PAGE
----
First Nations response to flooding in British Columbia seen as a model to help mitigate damage from future disasters

Trees scorched in this summer’s wildfires can be seen on a snow-covered mountainside as the Coldwater River winds along the Coquihalla Highway south of Merritt, B.C. on November 22.DARRYL DYCK / The Canadian Press

The Chemainus River inundated the tiny Halalt First Nation on Vancouver Island in destructive storms last month, but the damage was minimized by an impromptu coalition of agencies, which are now seen as a model to improve British Columbia’s often slow and disjointed emergency responses to Indigenous communities.

Jodi August first heard that the Chemainus was charging its banks when her aunt called at 6 a.m. November 15, asking for help as a torrent hit his house.

Ms August, a newly elected councilor who last year became the Halalt First Nation’s part-time emergency preparedness coordinator, was shocked. Only a small basin of river water had been visible during his tour the previous night. “The water rose eight feet in the space of six hours,” she said.

Like dozens of communities on the south coast of British Columbia that were inundated by an unprecedented atmospheric river last month, Halalt was quickly submerged. The accumulation of water on the nearby Trans-Canada Highway cleared the barriers on its shoulder and swept through the reserve. Two mainline ruptures compromised the country’s tap water and about half of its 250 residents had to be evacuated.

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Although the disaster toll was severe, the community appears to have suffered much less damage than in January 2020, when it experienced lower flooding.

This was largely due to the additional support on the ground the nation received from a leader of the First Nations’ Emergency Services Society (FNESS), who arrived on the scene on the day of the most recent flood. Emergency Management BC (EMBC) staff moved into an operations center in the reserve gymnasium the next day. Soldiers and forest fire crews helped with manual labor. This holistic approach of outside organizations was not as present in the aftermath of the previous flood.

“Their presence here at Halalt was incredible,” Ms. August said. “Without them, we would not have been able to establish and complete the work by putting sandbags in vulnerable homes,” she said.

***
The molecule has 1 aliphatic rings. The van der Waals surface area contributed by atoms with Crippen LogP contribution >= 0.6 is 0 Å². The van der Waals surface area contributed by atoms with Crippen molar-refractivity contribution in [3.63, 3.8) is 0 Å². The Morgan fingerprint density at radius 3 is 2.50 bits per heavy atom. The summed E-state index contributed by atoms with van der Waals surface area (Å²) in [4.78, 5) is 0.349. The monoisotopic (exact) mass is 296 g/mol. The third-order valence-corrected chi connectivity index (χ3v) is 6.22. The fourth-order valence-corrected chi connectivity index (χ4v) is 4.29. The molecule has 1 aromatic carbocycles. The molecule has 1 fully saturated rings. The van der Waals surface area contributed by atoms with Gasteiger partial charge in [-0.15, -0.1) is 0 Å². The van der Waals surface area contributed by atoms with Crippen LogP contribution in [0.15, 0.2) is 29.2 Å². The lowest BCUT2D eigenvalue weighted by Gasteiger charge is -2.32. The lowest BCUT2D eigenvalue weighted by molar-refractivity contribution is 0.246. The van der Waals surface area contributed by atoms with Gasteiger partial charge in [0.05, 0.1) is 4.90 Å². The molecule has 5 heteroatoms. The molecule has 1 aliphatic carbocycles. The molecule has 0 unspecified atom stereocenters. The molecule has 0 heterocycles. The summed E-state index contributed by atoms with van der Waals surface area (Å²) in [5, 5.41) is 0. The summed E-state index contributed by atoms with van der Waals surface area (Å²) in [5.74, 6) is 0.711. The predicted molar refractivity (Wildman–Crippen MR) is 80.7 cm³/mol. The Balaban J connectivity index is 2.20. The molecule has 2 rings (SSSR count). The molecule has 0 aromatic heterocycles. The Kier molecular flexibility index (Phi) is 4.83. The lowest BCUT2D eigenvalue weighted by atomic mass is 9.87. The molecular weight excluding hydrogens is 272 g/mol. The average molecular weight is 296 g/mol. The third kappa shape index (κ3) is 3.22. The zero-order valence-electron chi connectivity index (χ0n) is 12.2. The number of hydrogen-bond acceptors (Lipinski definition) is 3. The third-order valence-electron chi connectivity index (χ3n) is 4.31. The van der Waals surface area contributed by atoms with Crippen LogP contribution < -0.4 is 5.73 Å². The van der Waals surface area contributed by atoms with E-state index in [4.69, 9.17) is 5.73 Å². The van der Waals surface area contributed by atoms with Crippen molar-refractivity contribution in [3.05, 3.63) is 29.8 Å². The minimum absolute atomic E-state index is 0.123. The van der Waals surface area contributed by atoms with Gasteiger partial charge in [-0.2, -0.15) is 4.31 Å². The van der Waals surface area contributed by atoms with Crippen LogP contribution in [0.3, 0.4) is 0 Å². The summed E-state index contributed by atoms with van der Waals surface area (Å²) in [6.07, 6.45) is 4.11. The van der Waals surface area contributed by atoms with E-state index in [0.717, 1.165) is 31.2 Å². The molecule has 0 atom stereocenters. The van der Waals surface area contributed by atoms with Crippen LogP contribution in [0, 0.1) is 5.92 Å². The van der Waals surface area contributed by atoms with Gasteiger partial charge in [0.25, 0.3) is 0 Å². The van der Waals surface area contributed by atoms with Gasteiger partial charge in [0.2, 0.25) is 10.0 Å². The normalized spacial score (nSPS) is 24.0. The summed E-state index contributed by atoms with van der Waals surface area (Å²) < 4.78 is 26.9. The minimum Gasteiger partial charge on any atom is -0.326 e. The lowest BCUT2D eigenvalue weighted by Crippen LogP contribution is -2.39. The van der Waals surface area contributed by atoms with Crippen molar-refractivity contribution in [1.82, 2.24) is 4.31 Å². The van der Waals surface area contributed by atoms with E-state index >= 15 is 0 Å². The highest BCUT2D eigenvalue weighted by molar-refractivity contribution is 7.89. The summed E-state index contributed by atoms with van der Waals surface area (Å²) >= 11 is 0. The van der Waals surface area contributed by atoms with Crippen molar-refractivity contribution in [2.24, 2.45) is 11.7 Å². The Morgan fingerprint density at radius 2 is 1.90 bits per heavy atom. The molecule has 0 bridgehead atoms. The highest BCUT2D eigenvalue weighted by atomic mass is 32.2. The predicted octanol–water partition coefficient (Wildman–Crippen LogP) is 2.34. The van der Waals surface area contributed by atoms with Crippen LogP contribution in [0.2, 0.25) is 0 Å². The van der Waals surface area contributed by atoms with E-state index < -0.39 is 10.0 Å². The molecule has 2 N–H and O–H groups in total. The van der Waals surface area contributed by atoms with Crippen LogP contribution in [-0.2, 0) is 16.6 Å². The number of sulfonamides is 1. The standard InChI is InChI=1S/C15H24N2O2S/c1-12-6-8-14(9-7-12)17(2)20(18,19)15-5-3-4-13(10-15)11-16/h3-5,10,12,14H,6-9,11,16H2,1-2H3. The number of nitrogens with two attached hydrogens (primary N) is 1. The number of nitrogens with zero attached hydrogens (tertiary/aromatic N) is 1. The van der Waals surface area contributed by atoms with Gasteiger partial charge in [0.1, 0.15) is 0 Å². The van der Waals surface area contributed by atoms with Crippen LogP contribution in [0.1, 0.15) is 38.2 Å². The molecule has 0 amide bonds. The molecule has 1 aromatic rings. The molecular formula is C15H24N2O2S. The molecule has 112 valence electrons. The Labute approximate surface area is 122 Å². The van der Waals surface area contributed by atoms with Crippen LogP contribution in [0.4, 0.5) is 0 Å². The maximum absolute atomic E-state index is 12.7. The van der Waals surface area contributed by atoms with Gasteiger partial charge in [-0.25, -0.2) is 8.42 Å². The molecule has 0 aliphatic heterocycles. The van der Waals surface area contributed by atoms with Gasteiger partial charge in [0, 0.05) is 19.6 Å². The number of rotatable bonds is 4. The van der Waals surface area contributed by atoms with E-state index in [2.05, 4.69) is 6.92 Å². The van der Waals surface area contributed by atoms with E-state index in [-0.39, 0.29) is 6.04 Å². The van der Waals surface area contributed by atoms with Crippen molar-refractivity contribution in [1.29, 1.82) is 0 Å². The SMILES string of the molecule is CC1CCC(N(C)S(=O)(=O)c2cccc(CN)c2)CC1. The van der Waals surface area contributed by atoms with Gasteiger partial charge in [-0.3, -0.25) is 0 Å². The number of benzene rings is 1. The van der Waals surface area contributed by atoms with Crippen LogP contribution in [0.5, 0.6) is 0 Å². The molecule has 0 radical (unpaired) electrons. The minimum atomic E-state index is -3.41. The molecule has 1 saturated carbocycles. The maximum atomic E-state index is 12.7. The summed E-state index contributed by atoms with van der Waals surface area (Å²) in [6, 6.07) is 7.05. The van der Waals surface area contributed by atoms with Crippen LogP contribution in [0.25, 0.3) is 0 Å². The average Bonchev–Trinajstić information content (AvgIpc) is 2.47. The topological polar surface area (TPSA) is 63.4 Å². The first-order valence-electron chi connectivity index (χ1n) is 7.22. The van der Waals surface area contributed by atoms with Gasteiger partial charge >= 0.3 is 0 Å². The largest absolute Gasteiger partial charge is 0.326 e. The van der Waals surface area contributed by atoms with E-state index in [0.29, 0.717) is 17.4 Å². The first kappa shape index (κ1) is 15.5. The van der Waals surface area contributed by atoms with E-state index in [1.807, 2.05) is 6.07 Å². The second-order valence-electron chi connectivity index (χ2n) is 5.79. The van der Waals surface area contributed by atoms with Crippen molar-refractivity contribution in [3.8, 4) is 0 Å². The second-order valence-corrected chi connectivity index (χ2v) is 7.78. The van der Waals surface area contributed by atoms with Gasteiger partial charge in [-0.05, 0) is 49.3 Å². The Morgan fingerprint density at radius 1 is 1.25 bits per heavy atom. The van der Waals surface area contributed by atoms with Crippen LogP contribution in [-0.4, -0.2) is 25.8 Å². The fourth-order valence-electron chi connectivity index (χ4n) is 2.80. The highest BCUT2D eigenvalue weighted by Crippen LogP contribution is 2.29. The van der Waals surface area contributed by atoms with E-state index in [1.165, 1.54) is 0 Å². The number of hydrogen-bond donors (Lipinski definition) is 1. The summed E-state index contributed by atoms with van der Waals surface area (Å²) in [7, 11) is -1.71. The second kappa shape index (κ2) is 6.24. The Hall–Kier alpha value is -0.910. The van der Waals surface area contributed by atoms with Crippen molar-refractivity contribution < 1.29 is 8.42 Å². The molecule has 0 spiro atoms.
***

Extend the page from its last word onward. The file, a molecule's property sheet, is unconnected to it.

Now officials are hopeful that this collaborative approach can be used to mitigate future damage to First Nations on Canada’s west coast.

On November 24, British Columbia Indigenous Relations and Reconciliation Minister Murray Rankin acknowledged the strong criticism his government received in the days following the flooding of Indigenous communities that were cut off from services to electricity and telephone, or trapped by mudslides. First Nations leaders say volunteers often provided more help and information in these crucial days than the provincial government.

Rankin announced the creation of new Integrated Indigenous Deployment Response and Recovery Teams, similar to those that had met in Halalt. The teams will include staff from FNESS and EMBC, as well as the First Nations Health Authority and Indigenous Services Canada, he said.

“If there is stress and the need for a quick response to a circumstance that no one really knows about until you get there, we’ll have people on the ground faster than before,” Mr. Rankin to reporters.

EMBC, a provincial agency, is responsible for helping cities, municipalities and Indigenous communities in disaster situations, but First Nations also have their own governments that receive funding from Indigenous Services Canada.

In 2018, British Columbia signed a $ 29 million agreement with Ottawa to provide emergency services to First Nations across the province over the next decade and to create 28 emergency coordinator positions, such as that of Ms. August, but full time.

Indigenous Services Canada did not immediately respond to a request for comment, but, in an official update this summer, the department said this only 11 of these permanent positions were filled in British Columbia. A week after the floods, the ministry announced $ 4.4 million in funding for FNESS to help Indigenous communities cope with the devastation.